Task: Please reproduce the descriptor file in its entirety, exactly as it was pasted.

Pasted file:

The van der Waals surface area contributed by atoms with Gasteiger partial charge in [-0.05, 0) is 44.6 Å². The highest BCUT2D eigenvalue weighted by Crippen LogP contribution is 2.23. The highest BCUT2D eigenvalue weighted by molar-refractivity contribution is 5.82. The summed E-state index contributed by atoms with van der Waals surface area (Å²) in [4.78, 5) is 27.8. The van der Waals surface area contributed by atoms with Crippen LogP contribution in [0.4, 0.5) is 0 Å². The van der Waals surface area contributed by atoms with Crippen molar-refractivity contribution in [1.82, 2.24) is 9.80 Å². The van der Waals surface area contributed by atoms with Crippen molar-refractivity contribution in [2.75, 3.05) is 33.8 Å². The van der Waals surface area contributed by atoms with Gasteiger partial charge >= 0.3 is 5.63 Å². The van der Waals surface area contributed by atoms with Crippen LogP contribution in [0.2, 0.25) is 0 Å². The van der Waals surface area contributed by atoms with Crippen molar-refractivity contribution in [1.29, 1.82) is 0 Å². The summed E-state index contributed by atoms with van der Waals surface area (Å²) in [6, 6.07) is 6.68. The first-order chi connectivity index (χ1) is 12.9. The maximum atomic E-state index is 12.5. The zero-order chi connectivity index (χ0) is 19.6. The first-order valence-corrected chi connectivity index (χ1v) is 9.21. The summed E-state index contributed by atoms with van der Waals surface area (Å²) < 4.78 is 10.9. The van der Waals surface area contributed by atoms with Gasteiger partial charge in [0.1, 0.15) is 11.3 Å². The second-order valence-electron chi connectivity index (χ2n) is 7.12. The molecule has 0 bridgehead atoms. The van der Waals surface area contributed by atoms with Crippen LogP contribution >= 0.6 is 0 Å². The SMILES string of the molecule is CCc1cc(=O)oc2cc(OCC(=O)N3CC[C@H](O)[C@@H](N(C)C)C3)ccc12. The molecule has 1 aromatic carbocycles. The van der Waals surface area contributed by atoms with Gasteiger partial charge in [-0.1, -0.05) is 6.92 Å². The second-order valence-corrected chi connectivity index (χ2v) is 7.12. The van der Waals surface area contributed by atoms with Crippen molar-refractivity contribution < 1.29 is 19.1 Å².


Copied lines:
The van der Waals surface area contributed by atoms with Gasteiger partial charge in [-0.05, 0) is 44.6 Å². The highest BCUT2D eigenvalue weighted by Crippen LogP contribution is 2.23. The highest BCUT2D eigenvalue weighted by molar-refractivity contribution is 5.82. The summed E-state index contributed by atoms with van der Waals surface area (Å²) in [4.78, 5) is 27.8. The van der Waals surface area contributed by atoms with Crippen LogP contribution in [0.4, 0.5) is 0 Å². The van der Waals surface area contributed by atoms with Crippen molar-refractivity contribution in [1.82, 2.24) is 9.80 Å². The van der Waals surface area contributed by atoms with Crippen molar-refractivity contribution in [2.75, 3.05) is 33.8 Å². The van der Waals surface area contributed by atoms with Gasteiger partial charge >= 0.3 is 5.63 Å². The van der Waals surface area contributed by atoms with Crippen LogP contribution in [0.2, 0.25) is 0 Å². The van der Waals surface area contributed by atoms with Crippen molar-refractivity contribution in [1.29, 1.82) is 0 Å². The summed E-state index contributed by atoms with van der Waals surface area (Å²) in [6, 6.07) is 6.68. The first-order chi connectivity index (χ1) is 12.9. The maximum atomic E-state index is 12.5. The zero-order chi connectivity index (χ0) is 19.6. The first-order valence-corrected chi connectivity index (χ1v) is 9.21. The summed E-state index contributed by atoms with van der Waals surface area (Å²) < 4.78 is 10.9. The van der Waals surface area contributed by atoms with Gasteiger partial charge in [0.1, 0.15) is 11.3 Å². The second-order valence-electron chi connectivity index (χ2n) is 7.12. The molecule has 0 bridgehead atoms. The van der Waals surface area contributed by atoms with Crippen LogP contribution >= 0.6 is 0 Å². The SMILES string of the molecule is CCc1cc(=O)oc2cc(OCC(=O)N3CC[C@H](O)[C@@H](N(C)C)C3)ccc12. The molecule has 1 aromatic carbocycles. The van der Waals surface area contributed by atoms with Gasteiger partial charge in [-0.1, -0.05) is 6.92 Å². The second-order valence-corrected chi connectivity index (χ2v) is 7.12. The van der Waals surface area contributed by atoms with Crippen molar-refractivity contribution < 1.29 is 19.1 Å².